Now Back to That Teeny-Tiny Exception

The movie (based on the novel by Brian Selznick, a twice-removed first cousin of movie pioneer David O. Selznick) is set in post-World War I Paris where nobody speaks French and everyone talks with a British accent.

While it’s very nice, looking at the Paris skyline and taking in the accordion-based score, there’s nothing contained in the details of the story itself that would have prevented the filmmakers from changing the setting to London. It would have served everyone so much better and easily removed the movie's only facet of artificiality.

To suggest that it might be better than, say, “The Departed,” “Raging Bull” or “GoodFellas” would be like comparing apples to oranges and patently unfair to Scorsese. The fact that the same person could have made all of those films and “Hugo” is testimony to his talent and range. “Hugo” provides the proof, if any was still needed, that Scorsese doesn’t just make mob movies. It’s safe to say that “Hugo” is Scorsese’s best film that isn’t rated “R.”

This film is the work of a genius at the top of his game. It exceeds all expectations and is literally a movie for anyone with a pulse. By anyone’s standards, this is quite simply one of the finest motion pictures ever made.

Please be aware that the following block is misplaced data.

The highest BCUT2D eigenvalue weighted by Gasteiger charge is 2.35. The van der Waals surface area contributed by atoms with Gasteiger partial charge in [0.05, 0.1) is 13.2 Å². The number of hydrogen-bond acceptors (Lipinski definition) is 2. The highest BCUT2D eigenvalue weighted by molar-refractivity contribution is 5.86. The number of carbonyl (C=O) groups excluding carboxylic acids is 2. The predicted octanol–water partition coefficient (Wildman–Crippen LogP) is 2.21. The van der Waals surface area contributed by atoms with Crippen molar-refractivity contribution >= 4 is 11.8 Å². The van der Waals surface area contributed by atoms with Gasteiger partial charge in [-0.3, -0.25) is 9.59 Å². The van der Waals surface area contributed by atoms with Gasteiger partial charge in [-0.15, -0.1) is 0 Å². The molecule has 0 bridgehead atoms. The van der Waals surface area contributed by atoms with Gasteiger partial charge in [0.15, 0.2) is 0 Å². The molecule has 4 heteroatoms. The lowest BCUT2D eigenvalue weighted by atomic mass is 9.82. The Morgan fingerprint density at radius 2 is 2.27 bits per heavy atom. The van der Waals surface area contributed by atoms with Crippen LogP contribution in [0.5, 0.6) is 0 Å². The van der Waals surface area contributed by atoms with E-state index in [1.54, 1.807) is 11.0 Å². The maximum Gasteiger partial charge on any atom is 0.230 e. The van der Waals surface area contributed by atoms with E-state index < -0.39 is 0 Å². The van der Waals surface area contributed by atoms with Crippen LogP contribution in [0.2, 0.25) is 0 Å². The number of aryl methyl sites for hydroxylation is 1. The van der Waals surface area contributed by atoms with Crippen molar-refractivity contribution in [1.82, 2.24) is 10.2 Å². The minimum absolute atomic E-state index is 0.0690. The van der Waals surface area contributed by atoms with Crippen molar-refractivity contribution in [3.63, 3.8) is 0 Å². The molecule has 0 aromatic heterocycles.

‘Hugo’ Director: Martin Scorsese Stars: Asa Butterfield, Chloe Grace Moretz, Ben Kingsley, Sacha Baron Cohen, Jude Law Running Time: 2 hours, 6 minutes MPAA Rating: PG Release Date: Nov. 23, 2011 Rating: 5 out of 5
Originally from Washington, D.C., Michael Clark has provided film content to over 30 print and online media outlets. He co-founded the Atlanta Film Critics Circle in 2017 and is a weekly contributor to the Shannon Burke Show on FloridaManRadio.com. Since 1995, Mr. Clark has written over 4,000 movie reviews and film-related articles. He favors dark comedy, thrillers, and documentaries.